Stellantis doesn’t need an introduction, but its future recycling partner Galloo is not as well known. Galloo has been around since 1939, the Belgian company specializes in metal recycling, and it is a leader in its field in Europe with a $805 million yearly turnover.
The two companies announced they have signed a memorandum of understanding which paves the way to a new joint venture. The plan is to provide a comprehensive recycling solution for vehicles approaching the end of service - the buzzword here is the circular economy.This isn't recycling - the recycling means as little of original vehicle left as possible
Stellantis is pushing hard to accelerate its efforts to become a circular economy company - that means recycling as close to 100% as possible all of the materials and resources. It’s not an easy task, and Stellantis needs outside help to speed up its efforts, and Galloo is its ticket for recycling in Europe.
The two companies will now enter negotiations, and both are sure the services will begin operating by the end of this year. France will be first, with Belgium and Luxembourg to follow. Once the services are up and running and fully tested, the new joint venture will expand to the rest of Europe.
How will it work in reality? Stellantis wants to make sure that its electric vehicles are recycled fully, once the EV reaches the end of its service, the new joint venture will collect the car directly from the last owner. Both Stellantis and Galloo want the service to be as simple as possible and intuitive for EV owners.EV battery recycling is the most difficult and most profitable part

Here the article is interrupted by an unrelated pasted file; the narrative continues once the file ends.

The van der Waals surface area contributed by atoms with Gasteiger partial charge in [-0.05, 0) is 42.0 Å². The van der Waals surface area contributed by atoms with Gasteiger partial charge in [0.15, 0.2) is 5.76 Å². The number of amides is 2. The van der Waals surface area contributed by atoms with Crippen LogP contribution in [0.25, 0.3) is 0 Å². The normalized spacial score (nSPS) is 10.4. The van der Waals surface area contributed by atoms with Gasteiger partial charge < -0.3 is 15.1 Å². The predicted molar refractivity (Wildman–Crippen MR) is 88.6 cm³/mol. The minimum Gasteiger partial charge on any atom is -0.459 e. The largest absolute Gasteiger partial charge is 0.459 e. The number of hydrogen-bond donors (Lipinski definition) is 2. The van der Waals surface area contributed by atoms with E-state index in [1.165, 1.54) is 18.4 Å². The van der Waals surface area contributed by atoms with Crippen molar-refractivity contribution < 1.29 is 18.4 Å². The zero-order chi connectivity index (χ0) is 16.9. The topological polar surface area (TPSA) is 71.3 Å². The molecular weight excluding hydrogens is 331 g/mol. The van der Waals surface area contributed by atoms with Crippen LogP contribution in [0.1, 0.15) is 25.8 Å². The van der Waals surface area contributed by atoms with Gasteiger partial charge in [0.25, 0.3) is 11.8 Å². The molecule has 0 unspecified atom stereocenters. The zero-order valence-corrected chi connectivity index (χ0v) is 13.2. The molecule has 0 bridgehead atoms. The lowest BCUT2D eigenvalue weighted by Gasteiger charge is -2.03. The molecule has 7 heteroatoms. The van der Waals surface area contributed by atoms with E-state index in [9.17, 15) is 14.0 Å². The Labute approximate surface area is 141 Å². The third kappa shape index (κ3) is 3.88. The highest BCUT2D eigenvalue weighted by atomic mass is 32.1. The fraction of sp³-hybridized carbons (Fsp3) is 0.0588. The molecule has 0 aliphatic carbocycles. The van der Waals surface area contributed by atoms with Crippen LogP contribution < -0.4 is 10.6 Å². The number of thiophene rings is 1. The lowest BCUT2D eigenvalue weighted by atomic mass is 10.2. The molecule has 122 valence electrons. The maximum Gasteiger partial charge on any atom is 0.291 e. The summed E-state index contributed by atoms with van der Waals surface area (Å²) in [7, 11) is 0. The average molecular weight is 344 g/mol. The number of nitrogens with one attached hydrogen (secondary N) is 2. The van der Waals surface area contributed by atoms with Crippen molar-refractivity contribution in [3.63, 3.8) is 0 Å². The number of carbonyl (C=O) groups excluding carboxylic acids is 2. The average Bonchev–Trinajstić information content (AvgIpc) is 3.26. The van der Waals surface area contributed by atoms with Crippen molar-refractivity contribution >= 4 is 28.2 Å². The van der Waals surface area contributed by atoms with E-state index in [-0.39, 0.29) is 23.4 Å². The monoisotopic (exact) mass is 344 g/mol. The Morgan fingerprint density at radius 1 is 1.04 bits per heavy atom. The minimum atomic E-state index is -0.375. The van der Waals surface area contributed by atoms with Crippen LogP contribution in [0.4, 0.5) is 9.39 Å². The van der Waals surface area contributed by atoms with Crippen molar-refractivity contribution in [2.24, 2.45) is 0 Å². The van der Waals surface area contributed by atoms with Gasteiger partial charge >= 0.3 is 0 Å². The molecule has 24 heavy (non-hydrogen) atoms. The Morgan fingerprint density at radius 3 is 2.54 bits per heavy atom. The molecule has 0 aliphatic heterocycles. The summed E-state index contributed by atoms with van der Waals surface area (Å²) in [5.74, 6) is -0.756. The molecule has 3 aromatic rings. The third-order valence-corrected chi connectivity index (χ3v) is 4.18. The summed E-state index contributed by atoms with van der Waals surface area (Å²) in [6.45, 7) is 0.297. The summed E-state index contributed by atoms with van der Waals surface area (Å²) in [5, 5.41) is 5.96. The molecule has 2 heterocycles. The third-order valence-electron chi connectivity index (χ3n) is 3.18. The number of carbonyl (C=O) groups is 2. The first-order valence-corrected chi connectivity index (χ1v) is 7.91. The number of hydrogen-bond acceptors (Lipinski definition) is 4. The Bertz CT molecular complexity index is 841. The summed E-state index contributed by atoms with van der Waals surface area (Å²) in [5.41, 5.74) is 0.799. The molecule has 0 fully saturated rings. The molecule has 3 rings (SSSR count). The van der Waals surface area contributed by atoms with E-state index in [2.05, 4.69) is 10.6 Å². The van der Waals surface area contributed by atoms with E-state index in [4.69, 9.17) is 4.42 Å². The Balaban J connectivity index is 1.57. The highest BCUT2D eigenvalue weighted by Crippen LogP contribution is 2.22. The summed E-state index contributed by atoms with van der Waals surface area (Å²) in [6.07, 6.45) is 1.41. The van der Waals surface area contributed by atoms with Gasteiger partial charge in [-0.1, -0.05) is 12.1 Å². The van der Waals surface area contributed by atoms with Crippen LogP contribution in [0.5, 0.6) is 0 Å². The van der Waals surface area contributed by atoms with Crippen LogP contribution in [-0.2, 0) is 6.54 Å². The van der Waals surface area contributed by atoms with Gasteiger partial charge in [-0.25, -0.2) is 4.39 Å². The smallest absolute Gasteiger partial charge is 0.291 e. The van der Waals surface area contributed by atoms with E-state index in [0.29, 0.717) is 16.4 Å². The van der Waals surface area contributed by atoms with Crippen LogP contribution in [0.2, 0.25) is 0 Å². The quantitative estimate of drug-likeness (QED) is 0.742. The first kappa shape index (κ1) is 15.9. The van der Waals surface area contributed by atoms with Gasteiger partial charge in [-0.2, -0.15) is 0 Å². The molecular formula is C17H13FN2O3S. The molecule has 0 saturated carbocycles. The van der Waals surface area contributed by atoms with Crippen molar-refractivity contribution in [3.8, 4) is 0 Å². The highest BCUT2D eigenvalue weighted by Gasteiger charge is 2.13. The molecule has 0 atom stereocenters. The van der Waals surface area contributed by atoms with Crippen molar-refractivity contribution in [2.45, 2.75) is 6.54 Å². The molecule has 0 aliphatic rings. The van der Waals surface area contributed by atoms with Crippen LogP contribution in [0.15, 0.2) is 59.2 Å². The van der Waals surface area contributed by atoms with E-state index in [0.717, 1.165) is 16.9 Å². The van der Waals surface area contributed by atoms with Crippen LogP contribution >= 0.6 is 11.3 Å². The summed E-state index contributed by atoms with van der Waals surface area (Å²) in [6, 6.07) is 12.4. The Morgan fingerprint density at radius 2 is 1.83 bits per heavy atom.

Recycling electric cars is extremely important, the latest research suggests that the batteries can be fully reconstituted and offer as much performance as the new ones. At the same time, swapping our entire fleet of ICE-powered vehicles for electric ones means hundreds of millions of cars needing to be recycled. Companies such as Galloo have a busy future ahead of them, and it’s good to see another automaker taking responsibility for its products, once they are no longer needed.
The circular economy became a buzzword in the last few years. While it is great for the environment, it has a much bigger financial impact than many automakers initially realized. Once done effectively, entire vehicles can be repurposed and lower the manufacturing costs of new models substantially. It means designing the EVs differently, with end-life recycling becoming an essential part of new vehicle development. Even if in the end, the automaker saves only $107 per each new vehicle, that saving multiplied by millions of cars sold, becomes an incredibly attractive incentive for car manufacturers.